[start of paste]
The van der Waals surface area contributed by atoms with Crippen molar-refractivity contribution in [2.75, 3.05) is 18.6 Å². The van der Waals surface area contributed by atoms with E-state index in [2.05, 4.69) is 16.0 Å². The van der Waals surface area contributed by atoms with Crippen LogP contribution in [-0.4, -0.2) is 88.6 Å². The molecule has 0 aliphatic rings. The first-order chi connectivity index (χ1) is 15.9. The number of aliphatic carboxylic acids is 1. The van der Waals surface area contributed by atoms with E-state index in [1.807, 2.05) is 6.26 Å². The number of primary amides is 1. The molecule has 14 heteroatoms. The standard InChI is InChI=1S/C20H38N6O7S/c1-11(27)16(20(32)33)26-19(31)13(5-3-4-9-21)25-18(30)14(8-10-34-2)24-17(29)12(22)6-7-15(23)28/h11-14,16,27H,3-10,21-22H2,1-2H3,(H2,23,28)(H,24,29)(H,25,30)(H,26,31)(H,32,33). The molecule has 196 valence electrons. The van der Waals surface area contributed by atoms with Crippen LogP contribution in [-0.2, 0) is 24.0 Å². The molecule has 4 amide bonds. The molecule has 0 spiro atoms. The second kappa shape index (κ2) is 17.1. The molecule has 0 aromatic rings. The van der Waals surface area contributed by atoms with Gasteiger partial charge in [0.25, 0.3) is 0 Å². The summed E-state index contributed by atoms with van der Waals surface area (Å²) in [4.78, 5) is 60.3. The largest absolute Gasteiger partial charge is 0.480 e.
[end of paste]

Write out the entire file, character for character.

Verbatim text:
The van der Waals surface area contributed by atoms with Crippen molar-refractivity contribution in [2.75, 3.05) is 18.6 Å². The van der Waals surface area contributed by atoms with E-state index in [2.05, 4.69) is 16.0 Å². The van der Waals surface area contributed by atoms with Crippen LogP contribution in [-0.4, -0.2) is 88.6 Å². The molecule has 0 aliphatic rings. The first-order chi connectivity index (χ1) is 15.9. The number of aliphatic carboxylic acids is 1. The van der Waals surface area contributed by atoms with E-state index in [1.807, 2.05) is 6.26 Å². The number of primary amides is 1. The molecule has 14 heteroatoms. The standard InChI is InChI=1S/C20H38N6O7S/c1-11(27)16(20(32)33)26-19(31)13(5-3-4-9-21)25-18(30)14(8-10-34-2)24-17(29)12(22)6-7-15(23)28/h11-14,16,27H,3-10,21-22H2,1-2H3,(H2,23,28)(H,24,29)(H,25,30)(H,26,31)(H,32,33). The molecule has 196 valence electrons. The van der Waals surface area contributed by atoms with Crippen LogP contribution in [-0.2, 0) is 24.0 Å². The molecule has 4 amide bonds. The molecule has 0 spiro atoms. The second kappa shape index (κ2) is 17.1. The molecule has 0 aromatic rings. The van der Waals surface area contributed by atoms with Gasteiger partial charge in [0.25, 0.3) is 0 Å². The summed E-state index contributed by atoms with van der Waals surface area (Å²) in [4.78, 5) is 60.3. The largest absolute Gasteiger partial charge is 0.480 e.